Our bearish outlook heading into this week proved accurate as U.S. equities traded sharply lower. We caught a glimpse of “No Mo POMO” in action. Not surprisingly, without POMO money from the Federal Reserve propping up stocks, the market behaved poorly. As Lee Adler of the Wall Street Examiner warned last week, “Normally, even with QE [quantitative easing], we’d expect some pressure to show up either in the stock or bond markets around such a large settlement. It should be a lot more ‘interesting’ without QE. This will be the first real test of the market without it since last August.” (Stock World Weekly, July 10, p.11)
Europe is facing its own challenges. The European Debt Crisis of the 20-first Century, “The Black Debt,” continued spreading across Europe like the plague. (Originating in China, the Black Death swept through Europe from 1348 to 1350, killing 30% to 60% of the population.) Our modern era’s fiscal contagion may be less lethal, but it still threatens to tear apart the economic fabric of the Eurozone by unravelling a complex arrangement of debt owed between member nations and eroding confidence in the continued viability of the Euro as a currency. The magnitude of the collateral damage to other countries is not known, but given the black box nature of the derivatives market, it is likely substantial. (See e.g. Derivatives Cloud the Possible Fallout From a Greek Default)
As the clock ticks down to the impending August 2 deadline for lifting the debt ceiling, negotiations between the White House and Capitol Hill are growing increasingly tense. Lawmakers and the President attempt to arrive at a compromise that will inevitably satisfy no one. President Obama, pushing for a combination of spending cuts and tax increases, reached out to the American public during his weekly radio and Internet address, declaring, “We have to ask everyone to play their part because we are all part of the same country. We are all in this together.” (Congress seeks debt solution, Obama goes to public)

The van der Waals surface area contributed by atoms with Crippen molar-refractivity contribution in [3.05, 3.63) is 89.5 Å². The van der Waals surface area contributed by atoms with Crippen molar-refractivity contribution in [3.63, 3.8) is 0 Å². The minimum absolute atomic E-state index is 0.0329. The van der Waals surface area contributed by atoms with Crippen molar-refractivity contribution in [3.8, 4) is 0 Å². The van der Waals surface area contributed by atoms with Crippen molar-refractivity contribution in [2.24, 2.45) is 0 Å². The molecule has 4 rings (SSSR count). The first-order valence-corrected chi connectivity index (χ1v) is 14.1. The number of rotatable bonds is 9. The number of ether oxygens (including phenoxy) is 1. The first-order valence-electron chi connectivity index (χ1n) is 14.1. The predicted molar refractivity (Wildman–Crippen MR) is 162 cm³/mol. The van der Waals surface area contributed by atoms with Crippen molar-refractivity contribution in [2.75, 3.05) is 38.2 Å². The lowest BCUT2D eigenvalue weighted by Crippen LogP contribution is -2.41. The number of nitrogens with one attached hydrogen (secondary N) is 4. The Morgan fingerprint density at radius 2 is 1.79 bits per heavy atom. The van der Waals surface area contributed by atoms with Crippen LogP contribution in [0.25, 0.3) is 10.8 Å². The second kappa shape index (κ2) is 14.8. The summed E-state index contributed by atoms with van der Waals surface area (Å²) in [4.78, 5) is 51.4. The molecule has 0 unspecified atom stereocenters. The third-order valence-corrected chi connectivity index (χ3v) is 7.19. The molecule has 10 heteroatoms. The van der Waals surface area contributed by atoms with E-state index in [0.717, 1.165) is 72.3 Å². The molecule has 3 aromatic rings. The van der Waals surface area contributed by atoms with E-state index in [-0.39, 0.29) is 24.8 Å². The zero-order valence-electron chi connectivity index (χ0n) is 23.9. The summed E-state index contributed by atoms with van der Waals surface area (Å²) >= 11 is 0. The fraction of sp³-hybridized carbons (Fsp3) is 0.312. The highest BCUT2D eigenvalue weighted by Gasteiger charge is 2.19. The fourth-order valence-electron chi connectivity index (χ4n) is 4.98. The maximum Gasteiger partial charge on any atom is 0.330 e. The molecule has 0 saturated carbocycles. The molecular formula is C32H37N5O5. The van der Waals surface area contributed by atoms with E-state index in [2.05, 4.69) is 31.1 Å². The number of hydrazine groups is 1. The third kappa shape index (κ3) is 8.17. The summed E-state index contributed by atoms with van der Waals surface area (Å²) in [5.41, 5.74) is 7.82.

Obama has embraced some measures that members of his own party deeply oppose, including proposed reforms to Medicare, while the Republican opposition has taken a hard line against any tax increases. Portraying the crisis as being a result of Washington’s political culture, Republican Senator Orrin Hatch opined, “Washington has consistently demonstrated that it cannot control its urge to spend.” (Debt limit crisis: what’s happening today) Will Hutton at the Guardian writes, “For months, Republicans have used their new majority in the House of Representatives to block any move to lift the artificial cap on the amount the US government can borrow. If by this Friday they still refuse – insisting on up to $4 trillion of spending cuts, excluding defence, and no tax increases as the price of their support – then the US will be unable to service its public debts. The biggest economy on Earth will default…
“But the Democrats cannot agree to the Republicans’ absolutist demands, in part because the arithmetic of deficit reduction does not work without tax increases and cuts in defence spending, in part because they passionately believe that with taxes the lowest for 50 years, the US’s rich should share in the pain and in part because in any human exchange there is an element of horse-trading.” (What hope is there for us if America is driven to the brink of meltdown?)
Financial economist and historian Dr. Michael Hudson was recently interviewed by Bonnie Faulkner on Guns N Butter. When Ms. Faulkner asked his opinion of where the U.S. economy is headed, Mr. Hudson replied,
“The economy’s going under because Wall Street and investors realise that it’s a done deal. That Mr. Obama is going to succeed in pushing the economy much further into a depression. We need the depression in order to cut living standards and labour by 30 per cent. We need a depression in order just to lower the wages of America and to have an excuse – of course, a depression is going to make the budget deficit even larger and the solution to the depression has already been written up, just like the invasion of Iraq was all written up before 9/11, the solution is going to be that the government is going to sell off its land, whatever is in the public domain.